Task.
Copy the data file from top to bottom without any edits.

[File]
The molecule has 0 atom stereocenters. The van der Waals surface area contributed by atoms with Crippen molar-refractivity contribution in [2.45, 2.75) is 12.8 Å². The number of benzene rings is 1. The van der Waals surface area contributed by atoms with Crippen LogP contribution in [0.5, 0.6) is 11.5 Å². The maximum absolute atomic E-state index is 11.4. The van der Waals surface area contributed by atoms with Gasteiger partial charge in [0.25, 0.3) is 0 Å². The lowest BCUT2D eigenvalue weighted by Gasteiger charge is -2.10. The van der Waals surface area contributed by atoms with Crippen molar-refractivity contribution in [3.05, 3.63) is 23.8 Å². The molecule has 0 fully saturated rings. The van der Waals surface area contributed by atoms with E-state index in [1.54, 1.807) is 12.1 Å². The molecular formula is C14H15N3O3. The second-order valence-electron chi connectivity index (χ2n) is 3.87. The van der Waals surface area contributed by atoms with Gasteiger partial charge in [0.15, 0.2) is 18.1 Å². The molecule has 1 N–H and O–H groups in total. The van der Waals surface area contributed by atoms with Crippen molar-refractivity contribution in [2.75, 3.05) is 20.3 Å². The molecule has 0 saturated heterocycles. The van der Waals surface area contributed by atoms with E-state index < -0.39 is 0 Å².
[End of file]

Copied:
The molecule has 0 atom stereocenters. The van der Waals surface area contributed by atoms with Crippen molar-refractivity contribution in [2.45, 2.75) is 12.8 Å². The number of benzene rings is 1. The van der Waals surface area contributed by atoms with Crippen LogP contribution in [0.5, 0.6) is 11.5 Å². The maximum absolute atomic E-state index is 11.4. The van der Waals surface area contributed by atoms with Gasteiger partial charge in [0.25, 0.3) is 0 Å². The lowest BCUT2D eigenvalue weighted by Gasteiger charge is -2.10. The van der Waals surface area contributed by atoms with Crippen molar-refractivity contribution in [3.05, 3.63) is 23.8 Å². The molecule has 0 fully saturated rings. The van der Waals surface area contributed by atoms with E-state index in [1.54, 1.807) is 12.1 Å². The molecular formula is C14H15N3O3. The second-order valence-electron chi connectivity index (χ2n) is 3.87. The van der Waals surface area contributed by atoms with Gasteiger partial charge in [0.15, 0.2) is 18.1 Å². The molecule has 1 N–H and O–H groups in total. The van der Waals surface area contributed by atoms with Crippen molar-refractivity contribution in [2.75, 3.05) is 20.3 Å². The molecule has 0 saturated heterocycles. The van der Waals surface area contributed by atoms with E-state index < -0.39 is 0 Å².